ETC’S Southern California reps, Warren Mays and Tony Stefani of MPA Lighting and Controls are partial to musical analogies. Outside their day jobs as ETC’s most prolific sales team in North America, both play in local bands—Mays on guitar and vocals, Stefani on drums—including the Irish fusion group Staggering Jack as well as ETC’s unofficial West Coast house band Sons of Sunset. Known more for intense rehearsal than live performances, the Sons also features ETC’s Western Regional Sales Manager Randy Pybas on guitar and vocals. Mays, who plays in a third L.A. band (Relish), hopes that 2017 will be the breakout year for the Sons with at least one live performance. Their Burbank offices include a small stage set up with band gear. “We were going to light the stage but we’ve been too busy to get around to it,” jokes Mays.
Coming off an exceptional year of sales to the Harry Potter Experience at Universal Studios, the California Science Center, the Peterson Auto Museum, Greek Theatre, Ford Theatre and a renovation at the Hollywood Bowl, the company is, as Stefani puts it, “insanely busy.” The temptation to increase the sales force is tempered with a longer view reflecting Mays’ business school background: “The rep business is all about timing—we don’t get paid till the job is complete yet a lot of our salary costs are upfront.” Stefani learned his lesson during a previous growth spurt: “We were no longer selling but were managing people—no one was driving the bus.” Both agree that their vision of a company where “the employees are treated exactly as we would want to be treated” is threatened when the payroll gets too big.
Stefani, now in his twentieth year with MPA, joined the company after working at the Olesen Group and Proscenium Lighting. Ten years later he was joined by Mays who was the technical manager at TFA/Electrotec and later as technical sales manager at TMB. The torch, or lighting fixture, was soon passed from the founders to the new owners.
The company took its familiar acronym from founding partners Bill Moodie and Tom Pincu, two legends of the early days of stage lighting as different as partners could be. Pincu, a driven, detail-oriented, workaholic whose tools were a phone and a drawing board, questioned the need for frivolities like offices or furniture. Moodie, his equally knowledgeable but more amiable counterpart, was a master of the soft sell and timely anecdote. They both brought years of experience as executives at Colortran and Strand to an agency that was a perfect match for ETC. They also set the guidelines for business practices that have survived in the next generation: no rentals, no direct sales and no conflicts of interest with customers.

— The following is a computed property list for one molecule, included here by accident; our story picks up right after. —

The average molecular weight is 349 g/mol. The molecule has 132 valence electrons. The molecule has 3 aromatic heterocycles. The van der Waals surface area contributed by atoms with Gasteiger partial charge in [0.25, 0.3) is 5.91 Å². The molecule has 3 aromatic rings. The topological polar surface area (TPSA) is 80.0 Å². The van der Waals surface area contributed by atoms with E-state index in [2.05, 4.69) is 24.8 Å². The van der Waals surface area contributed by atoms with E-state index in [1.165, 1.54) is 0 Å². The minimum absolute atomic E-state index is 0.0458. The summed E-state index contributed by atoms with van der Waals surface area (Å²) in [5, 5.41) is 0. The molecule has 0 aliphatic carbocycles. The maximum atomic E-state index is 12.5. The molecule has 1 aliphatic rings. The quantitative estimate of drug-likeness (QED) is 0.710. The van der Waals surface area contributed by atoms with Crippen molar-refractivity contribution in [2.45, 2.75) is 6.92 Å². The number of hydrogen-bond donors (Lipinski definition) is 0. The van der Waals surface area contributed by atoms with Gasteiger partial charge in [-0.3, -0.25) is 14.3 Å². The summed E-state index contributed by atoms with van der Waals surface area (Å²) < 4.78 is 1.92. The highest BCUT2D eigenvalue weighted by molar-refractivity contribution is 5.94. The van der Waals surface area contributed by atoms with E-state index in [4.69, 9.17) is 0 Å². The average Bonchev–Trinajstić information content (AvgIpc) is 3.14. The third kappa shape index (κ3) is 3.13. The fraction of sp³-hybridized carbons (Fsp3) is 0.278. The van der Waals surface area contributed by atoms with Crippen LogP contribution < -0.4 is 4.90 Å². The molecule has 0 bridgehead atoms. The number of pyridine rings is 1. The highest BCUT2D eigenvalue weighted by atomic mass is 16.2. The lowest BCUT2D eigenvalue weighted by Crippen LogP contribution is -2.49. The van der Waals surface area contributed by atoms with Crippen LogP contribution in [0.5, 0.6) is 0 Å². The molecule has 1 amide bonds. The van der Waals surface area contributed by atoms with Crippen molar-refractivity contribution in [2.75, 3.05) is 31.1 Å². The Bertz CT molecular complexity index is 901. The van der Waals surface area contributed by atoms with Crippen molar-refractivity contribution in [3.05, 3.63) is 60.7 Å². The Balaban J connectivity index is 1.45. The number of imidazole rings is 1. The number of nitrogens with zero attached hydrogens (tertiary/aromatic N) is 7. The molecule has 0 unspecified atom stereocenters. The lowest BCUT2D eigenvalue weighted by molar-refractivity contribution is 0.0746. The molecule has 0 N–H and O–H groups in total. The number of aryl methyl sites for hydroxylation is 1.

MPA’s Southern California territory extends from San Luis Obispo to the North and the San Diego County line to the South over to the cities of San Bernardino and Riverside in the East. Notwithstanding California’s ongoing fiscal crises and the exodus of the movie business to its new home in Atlanta, this is prime territory packed with designers, consultants and TV studios. It is no surprise that MPA has repeatedly won ETC awards for regional sales. This did not exempt them from the economic wake-up call of 2008. “Our privately funded business stopped dead, but luckily the specification market stayed strong,” says Stefani.
MPA was among the first to see the shift to LED in the specification market. “We had a good grasp of the theatrical market, but we needed LED lines to broaden our range and create complete packages,” remembers Mays. To meet growing demands, MPA hired in architectural specialists and took on the Selador line, later adopted by ETC into its LED fixture range. With California sales tax running near 10 percent, MPA is sure that some boxed goods business is being lost to out of state internet sellers and is happy to see the new MAP (Minimum Advertised price) policy now in effect.
MPA fields many new dealer requests. Responding to the loaded question of whether Southern California has the correct number of dealers, Mays replies diplomatically, “Well we might have a couple too many and there is no shortage of requests every month.”
Looking ahead, 2017 could be a vibrant year for MPA with projects that include the Nixon Library, The Academy Awards Museum and the new NFL Stadium in Inglewood. This could seriously cut into band rehearsal time.
Marshall Bissett grew up in Central Scotland and developed an early interest in theater at Perth Repertory Company. After graduating with an MA in English and French from St. Andrews University in 1970, Marshall studied theater direction at the prestigious Old Vic Theatre School and worked as a production manager for every small regional theater in Britain. At the Young Vic in London, he worked on the original productions of Joseph and the Amazing Technicolor Dreamcoat and Tom Stoppard’s Rosencrantz and Guildenstern are Dead. Lured by the promise of foreign travel with per diem, Marshall worked as lighting crew chief for Brian Croft’s ESP LIGHTING. He toured with Chicago, The Beach Boys, Neil Diamond (two tours of duty with Patrick Stansfield), the Rolling Stones, Bette Midler (with Chip Monck) and Bob Dylan. In 1978, he was Lighting coordinator for Paul McCartney’s Concert for Kampuchea. In 1980, he moved to Los Angeles to run the lighting division of TFA until 1983. There, he organized the concert lighting sequences for This is Spinal Tap. In 1983, he founded TMB, a supplier of lighting equipment and production supplies worldwide. He directed an award-winning production of Oh! What a Lovely War at the Knightsbridge Theatre in Silver Lake. He retired from TMB in 2014 and is currently working as a freelance writer for the concert lighting industry.